New-York Historical Society's Bill Shannon Dictionary of New York Sports

Category Archives: M

Thurman Munson


Thurman Munson (Baseball. Born, Akron, OH, June 7, 1947; died, Canton, OH, Aug. 2, 1979.) Thurman Lee Munson had a testy relationship with writers covering the Yankees, particularly over the last five years of his career, because he felt he was unduly criticized. His feud with teammate Reggie Jackson is legendary. But Munson was the Yankees’ first captain since Lou Gehrig and backstopped the Yankees to three consecutive A.L. pennants. Munson was A.L. Rookie of the Year in 1970 (when he hit .302) and the A.L. M.V.P. in 1976 (when he again hit .302). His most productive years were 1975-77, when he batted at least .300 each year and drove in over 100 runs, the first major leaguer to do so since Bill White of St. Louis (1962-64) and the first player in the A.L. since Al Rosen (1952-54). Munson was at his best in clutch situations, hitting an eighth-inning two-run 450-homer off Kansas City pitcher Doug Bird to win the pivotal third game of the 1978 A.L.C.S., 6-5, and batting .529 in the 1976 World Series with nine hits in four games. Munson was a more than adequate catcher despite injuries that particularly affected his throwing. He died tragically when the plane he was piloting crashed about 1,000 feet short of the runway. Two passengers survived the crash. During his 11-year career (1969-79), Munson hit .292 with 113 homers and 701 r.b.i. He hit .339 in 14 A.L.C.S. games and .373 (third-highest ever) in 16 World Series games.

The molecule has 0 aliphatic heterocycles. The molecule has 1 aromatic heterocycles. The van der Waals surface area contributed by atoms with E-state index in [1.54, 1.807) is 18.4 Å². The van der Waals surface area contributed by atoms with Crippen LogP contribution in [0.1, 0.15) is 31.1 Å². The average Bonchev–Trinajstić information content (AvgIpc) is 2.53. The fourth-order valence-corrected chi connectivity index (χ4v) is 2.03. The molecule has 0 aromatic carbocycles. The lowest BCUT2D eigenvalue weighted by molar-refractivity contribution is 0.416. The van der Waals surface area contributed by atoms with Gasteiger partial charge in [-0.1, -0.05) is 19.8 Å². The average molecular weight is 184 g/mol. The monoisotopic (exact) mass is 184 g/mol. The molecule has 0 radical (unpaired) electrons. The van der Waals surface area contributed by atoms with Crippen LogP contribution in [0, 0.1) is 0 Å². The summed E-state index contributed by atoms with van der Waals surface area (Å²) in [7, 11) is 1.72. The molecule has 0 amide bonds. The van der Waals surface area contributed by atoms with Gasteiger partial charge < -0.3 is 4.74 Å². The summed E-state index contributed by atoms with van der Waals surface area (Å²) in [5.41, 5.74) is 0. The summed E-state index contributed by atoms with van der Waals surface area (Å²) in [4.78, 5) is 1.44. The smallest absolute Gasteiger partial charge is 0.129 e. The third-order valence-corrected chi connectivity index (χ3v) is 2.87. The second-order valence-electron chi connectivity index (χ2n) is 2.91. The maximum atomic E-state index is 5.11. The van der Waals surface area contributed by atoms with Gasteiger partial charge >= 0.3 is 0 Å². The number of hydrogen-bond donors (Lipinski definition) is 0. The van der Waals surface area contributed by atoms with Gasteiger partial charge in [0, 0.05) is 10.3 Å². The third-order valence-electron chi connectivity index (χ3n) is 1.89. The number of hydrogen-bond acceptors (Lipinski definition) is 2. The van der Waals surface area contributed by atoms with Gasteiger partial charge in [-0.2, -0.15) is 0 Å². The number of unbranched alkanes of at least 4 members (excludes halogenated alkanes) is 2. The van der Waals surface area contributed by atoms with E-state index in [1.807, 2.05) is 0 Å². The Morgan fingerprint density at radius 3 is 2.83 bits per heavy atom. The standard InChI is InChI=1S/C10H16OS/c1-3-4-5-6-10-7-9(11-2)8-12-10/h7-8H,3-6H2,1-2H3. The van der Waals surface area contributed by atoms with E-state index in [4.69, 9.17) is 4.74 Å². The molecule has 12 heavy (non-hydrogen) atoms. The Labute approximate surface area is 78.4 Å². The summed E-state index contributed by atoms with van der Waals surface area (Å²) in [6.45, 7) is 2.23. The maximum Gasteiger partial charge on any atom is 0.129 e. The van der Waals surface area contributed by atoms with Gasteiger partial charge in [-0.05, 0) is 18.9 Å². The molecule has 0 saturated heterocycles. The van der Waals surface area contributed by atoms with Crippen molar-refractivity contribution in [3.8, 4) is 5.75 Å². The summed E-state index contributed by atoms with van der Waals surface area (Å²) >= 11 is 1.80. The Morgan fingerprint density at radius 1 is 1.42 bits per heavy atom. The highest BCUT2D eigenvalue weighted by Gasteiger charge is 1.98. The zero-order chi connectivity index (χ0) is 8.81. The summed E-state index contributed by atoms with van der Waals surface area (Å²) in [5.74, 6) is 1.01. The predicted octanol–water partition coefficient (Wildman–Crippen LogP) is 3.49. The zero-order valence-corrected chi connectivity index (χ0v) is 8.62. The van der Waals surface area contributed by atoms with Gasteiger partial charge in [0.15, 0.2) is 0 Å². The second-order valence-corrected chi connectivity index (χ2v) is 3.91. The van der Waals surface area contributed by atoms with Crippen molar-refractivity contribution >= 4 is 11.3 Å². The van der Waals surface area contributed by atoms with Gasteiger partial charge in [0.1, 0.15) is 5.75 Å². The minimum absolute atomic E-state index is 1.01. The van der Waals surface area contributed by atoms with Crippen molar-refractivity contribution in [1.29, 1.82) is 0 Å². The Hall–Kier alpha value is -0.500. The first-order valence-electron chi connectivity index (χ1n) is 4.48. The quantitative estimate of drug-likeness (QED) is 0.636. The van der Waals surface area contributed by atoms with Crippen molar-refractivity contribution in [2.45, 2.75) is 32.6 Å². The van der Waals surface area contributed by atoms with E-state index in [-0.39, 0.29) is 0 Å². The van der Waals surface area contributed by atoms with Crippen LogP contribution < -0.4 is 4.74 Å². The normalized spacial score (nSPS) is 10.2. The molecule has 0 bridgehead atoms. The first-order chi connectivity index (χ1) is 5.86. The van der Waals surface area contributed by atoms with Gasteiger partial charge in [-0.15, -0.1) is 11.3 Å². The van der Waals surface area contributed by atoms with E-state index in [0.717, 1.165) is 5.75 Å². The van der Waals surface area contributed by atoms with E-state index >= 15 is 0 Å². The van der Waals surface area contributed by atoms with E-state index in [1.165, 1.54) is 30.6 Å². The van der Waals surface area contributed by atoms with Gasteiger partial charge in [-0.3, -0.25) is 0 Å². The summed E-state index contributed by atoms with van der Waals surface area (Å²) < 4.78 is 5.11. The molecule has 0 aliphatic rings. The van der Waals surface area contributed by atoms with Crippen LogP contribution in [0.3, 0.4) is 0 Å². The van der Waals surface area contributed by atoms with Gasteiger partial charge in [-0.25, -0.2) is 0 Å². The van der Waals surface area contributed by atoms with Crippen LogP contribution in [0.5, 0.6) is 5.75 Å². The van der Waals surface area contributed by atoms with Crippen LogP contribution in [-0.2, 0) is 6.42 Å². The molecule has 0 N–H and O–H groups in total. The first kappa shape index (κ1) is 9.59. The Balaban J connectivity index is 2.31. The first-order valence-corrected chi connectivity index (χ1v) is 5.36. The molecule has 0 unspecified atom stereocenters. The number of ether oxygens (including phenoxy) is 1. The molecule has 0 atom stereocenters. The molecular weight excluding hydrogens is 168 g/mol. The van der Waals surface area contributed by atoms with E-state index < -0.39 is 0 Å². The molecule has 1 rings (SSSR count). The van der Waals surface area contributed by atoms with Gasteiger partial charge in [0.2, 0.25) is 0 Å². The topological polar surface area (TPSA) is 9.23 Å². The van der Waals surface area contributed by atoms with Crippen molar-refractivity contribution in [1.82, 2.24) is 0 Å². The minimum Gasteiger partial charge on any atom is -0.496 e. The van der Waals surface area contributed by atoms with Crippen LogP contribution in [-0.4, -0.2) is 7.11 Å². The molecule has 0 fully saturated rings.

Van Lingle Mungo


Van Lingle Mungo (Baseball. Born, Pageland, SC, June 8, 1911; died, Pageland, SC, Feb. 12, 1985.) High-kicking, hard-throwing, and sometimes hard-drinking, righthander Van Lingle Mungo twice won 18 games (1934 and 1936) for bad Brooklyn teams. But Mungo’s temper and off-field escapades sometimes created more headlines than his pitching, although he once struck out seven in a row, matching what was then the big league record (vs. Cincinnati, June 25, 1936). Mungo also led the N.L. in strikeouts that season (238). He joined the Dodgers Sept. 9, 1931, and shut out Boston on two hits that day (he also doubled and tripled, driving in both runs). Mungo was 102-99 in his Dodgers career (1931-40) but only 1-0 in 1940. Before he could launch his announced “comeback” in 1941, he approached a dancer at a Havana hotel in spring training while somewhat drunk. The dancer’s husband objected to the unwanted attentions and fisticuffs ensued. Mungo wound up on the Dodgers’ Montreal farm club and was released, signing with the Giants. Mungo was 14-7 with the 1945 Giants but then was released as World War II ended, bringing home a flood of younger (and less troublesome) talent. In a career that ended at age 34, Mungo was 120-115 (18-16 with the Giants in 1942-43, 1945).